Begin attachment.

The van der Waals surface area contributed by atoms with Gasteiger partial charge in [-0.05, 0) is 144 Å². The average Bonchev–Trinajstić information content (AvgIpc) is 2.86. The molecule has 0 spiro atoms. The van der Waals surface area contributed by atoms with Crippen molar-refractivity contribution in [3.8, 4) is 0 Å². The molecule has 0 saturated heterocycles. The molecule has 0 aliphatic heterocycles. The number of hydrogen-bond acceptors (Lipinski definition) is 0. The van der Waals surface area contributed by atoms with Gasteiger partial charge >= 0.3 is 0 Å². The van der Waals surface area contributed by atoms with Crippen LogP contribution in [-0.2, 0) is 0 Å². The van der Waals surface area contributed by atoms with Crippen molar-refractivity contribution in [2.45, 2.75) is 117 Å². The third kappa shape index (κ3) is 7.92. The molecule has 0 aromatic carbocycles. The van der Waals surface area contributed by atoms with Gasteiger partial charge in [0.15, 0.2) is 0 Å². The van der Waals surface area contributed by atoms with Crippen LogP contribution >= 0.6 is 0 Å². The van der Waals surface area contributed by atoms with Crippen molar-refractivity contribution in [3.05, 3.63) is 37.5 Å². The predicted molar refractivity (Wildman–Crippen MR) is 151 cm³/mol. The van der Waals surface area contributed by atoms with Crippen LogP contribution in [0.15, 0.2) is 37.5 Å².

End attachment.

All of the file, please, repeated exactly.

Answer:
The van der Waals surface area contributed by atoms with Gasteiger partial charge in [-0.05, 0) is 144 Å². The average Bonchev–Trinajstić information content (AvgIpc) is 2.86. The molecule has 0 spiro atoms. The van der Waals surface area contributed by atoms with Crippen molar-refractivity contribution in [3.8, 4) is 0 Å². The molecule has 0 saturated heterocycles. The molecule has 0 aliphatic heterocycles. The number of hydrogen-bond acceptors (Lipinski definition) is 0. The van der Waals surface area contributed by atoms with Gasteiger partial charge >= 0.3 is 0 Å². The van der Waals surface area contributed by atoms with Crippen LogP contribution in [-0.2, 0) is 0 Å². The van der Waals surface area contributed by atoms with Crippen molar-refractivity contribution in [2.45, 2.75) is 117 Å². The third kappa shape index (κ3) is 7.92. The molecule has 0 aromatic carbocycles. The van der Waals surface area contributed by atoms with Gasteiger partial charge in [0.15, 0.2) is 0 Å². The van der Waals surface area contributed by atoms with Crippen LogP contribution >= 0.6 is 0 Å². The van der Waals surface area contributed by atoms with Crippen molar-refractivity contribution in [3.05, 3.63) is 37.5 Å². The predicted molar refractivity (Wildman–Crippen MR) is 151 cm³/mol. The van der Waals surface area contributed by atoms with Crippen LogP contribution in [0.15, 0.2) is 37.5 Å².